So I think just being really honest about what we're good or bad at, and then using AI for those things. Because it is really good at making sure you can be consistent, repeatable that there's some sort of ability to learn over time, um, and to actually catalog that information. But allowing humans to really focus on, you know, some of that originality and uniqueness bringing voice and tone.
AI is improving there and it may get there, but there are still a lot of challenges I think in bringing that, that originality to content that AI has not so far been able to touch. So the marriage of the two really, to me, seems to be the, the ticket.
Jason: [00:14:47] That's awesome. Yeah. I'm going to let you guys on a secret. I'm doing the Scooby-Doo moment. I'm really an AI bot. Jason's actually skating. I'm just kidding.
That would be cool. If it could do that. Well, this has all been amazing. Is there anything I didn't ask you, um, both that you think would benefit the audience before we wrap up and tell them about you guys, a special offer for the listeners?
Laura: [00:15:11] That's a really good question. You know, Steve mentioned having one person be your, you know, your point of contact, something like that, to just make sure that you can leverage efficiencies, you know, pattern match.
Um, I think just, uh, thinking about how can you consolidate the types of entities that are creating content in your organization. You know, we have a lot of folks who have internal content teams. They have external freelancers. They’re messing around with some different platforms and some different things.
They're trying, you know, the, the sort of generic marketplaces, like an Upworker or Fiverr and, um, that's a ton of overhead. And even if you get it right a few times, being able to scale that predictably is super difficult. So, you know, I think. Yeah, agencies should really focus on how can we make our own lives easier and take away some of that overhead and really focus on, um, a handful of scalable resources that can work together.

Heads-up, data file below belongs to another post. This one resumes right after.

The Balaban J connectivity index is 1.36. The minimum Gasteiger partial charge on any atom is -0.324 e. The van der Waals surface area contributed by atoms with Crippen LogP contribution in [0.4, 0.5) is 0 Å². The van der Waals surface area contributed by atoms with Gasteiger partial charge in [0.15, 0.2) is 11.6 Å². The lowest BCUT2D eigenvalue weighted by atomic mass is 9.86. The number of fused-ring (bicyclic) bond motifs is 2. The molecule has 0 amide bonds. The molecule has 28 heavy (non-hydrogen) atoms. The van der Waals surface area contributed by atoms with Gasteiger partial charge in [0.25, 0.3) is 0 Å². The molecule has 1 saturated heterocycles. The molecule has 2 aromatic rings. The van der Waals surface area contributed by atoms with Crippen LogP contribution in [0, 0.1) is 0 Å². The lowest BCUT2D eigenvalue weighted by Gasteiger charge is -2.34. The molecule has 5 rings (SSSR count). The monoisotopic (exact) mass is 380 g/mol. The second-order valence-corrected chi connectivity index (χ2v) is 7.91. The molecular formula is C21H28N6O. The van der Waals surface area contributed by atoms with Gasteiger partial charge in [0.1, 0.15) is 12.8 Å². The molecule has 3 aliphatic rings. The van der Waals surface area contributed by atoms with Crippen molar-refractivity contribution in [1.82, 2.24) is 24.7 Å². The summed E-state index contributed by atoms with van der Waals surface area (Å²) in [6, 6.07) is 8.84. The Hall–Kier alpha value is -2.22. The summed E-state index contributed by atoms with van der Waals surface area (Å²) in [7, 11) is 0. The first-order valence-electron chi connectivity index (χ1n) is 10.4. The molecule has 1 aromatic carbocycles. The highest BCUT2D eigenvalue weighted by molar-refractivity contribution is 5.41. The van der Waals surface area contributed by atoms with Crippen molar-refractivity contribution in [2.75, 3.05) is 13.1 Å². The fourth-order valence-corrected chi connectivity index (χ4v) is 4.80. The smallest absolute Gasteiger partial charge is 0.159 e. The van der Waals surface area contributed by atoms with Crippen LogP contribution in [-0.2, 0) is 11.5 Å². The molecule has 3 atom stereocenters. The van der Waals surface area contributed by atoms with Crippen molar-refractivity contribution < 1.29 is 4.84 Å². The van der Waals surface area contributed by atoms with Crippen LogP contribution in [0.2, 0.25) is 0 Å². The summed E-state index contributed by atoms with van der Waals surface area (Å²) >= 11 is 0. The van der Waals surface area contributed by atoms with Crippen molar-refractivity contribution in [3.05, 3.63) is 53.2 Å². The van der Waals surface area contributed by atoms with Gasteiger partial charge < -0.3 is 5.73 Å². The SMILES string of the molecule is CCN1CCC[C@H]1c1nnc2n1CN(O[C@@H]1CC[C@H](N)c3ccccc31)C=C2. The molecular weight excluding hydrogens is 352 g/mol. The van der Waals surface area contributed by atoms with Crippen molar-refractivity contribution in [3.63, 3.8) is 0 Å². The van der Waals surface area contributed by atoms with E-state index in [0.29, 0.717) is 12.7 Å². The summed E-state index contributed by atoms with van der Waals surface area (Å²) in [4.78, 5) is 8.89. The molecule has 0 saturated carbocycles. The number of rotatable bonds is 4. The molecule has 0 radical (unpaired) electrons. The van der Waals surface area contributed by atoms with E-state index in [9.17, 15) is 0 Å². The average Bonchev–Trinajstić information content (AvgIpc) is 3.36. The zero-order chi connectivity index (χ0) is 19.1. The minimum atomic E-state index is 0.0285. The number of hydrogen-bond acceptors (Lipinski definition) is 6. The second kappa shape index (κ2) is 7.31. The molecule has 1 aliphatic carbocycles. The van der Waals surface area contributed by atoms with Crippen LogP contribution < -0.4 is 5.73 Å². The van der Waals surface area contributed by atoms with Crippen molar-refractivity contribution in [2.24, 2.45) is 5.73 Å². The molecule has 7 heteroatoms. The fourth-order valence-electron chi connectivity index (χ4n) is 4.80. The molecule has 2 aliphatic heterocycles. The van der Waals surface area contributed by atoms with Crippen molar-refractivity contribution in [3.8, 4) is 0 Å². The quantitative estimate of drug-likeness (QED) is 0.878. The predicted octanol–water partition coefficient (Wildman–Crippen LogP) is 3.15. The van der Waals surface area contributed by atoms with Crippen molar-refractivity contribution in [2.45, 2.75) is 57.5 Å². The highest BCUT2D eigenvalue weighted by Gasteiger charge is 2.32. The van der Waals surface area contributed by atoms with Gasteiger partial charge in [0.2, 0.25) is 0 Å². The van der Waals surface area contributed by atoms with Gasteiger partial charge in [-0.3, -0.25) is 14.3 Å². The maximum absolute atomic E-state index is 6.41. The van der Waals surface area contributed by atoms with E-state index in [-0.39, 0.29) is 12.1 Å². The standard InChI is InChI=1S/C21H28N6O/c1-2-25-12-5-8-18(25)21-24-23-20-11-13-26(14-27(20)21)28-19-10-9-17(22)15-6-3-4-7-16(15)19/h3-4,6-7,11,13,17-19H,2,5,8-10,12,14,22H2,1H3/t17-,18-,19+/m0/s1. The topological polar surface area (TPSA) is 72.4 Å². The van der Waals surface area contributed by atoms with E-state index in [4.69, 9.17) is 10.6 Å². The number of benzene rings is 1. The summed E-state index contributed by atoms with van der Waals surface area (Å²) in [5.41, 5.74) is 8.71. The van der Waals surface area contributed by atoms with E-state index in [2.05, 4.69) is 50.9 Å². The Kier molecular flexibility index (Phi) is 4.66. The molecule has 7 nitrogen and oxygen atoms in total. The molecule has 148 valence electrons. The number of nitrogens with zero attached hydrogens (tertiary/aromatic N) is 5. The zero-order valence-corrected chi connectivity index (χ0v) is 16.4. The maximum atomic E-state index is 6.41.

Because, again, focus on what humans are good at. That time and mental energy is much better spent thinking through a strategy for your clients and strategy for your agency growth than it is, um, just doing air traffic control. So that would be my advice.
Steve: [00:16:16] I have a totally different line of thought, which is a, I'm just thinking back, Jason, to when you were our first guest on our podcast. When we were trying to, uh, right at the beginning of, uh, March, 2020, and we were talking to about what marketers should do at the downfall.
And one of the big things that you stressed was take really good care of your clients. This is when they need you the most. This is like, this is the most important time to be authentic people, to really care about who you're working with.
And I think we're at the opposite side of that trend, which is there's so much business to be had by so many companies and we're seeing so many junior level people coming on and working at agencies and scaling as quickly as possible. I would just say, please be really conscious of your clients and the relationships you want to build on the way up. How many can you take on and really do well, because they'll remember it at the downturn too.
And we'll be having similar discussions, hopefully, hopefully not soon, but, uh, at the next downturn, we all know that they, they, the cycles keep happening.
Jason: [00:17:11] Yeah, anybody can be doing good in business right now. So I love that. It's, it's very customer-focused. Tell us about where people can go, uh, to, you know, try you guys out and tell us a little bit more about that.
Laura: [00:17:26] Well, um, anybody listening here can go to verblio.com/smartagency and get, get a nice discount on getting started with Verblio. Um, and you can also find out a lot more about what we do and all the different types of content we can help you with.
Jason: [00:17:39] Awesome. Well, guys, really appreciate you guys coming on.
Make sure you guys go to verblio.com/smartagency. We've used them for so many years. They do an amazing job. If you're not using them, go try them out.
And until next time have a Swenk day.
Direct download: How_Can_Agencies_Scale_Content_Creation_in_2022_.mp3
Category:general -- posted at: 7:00am EDT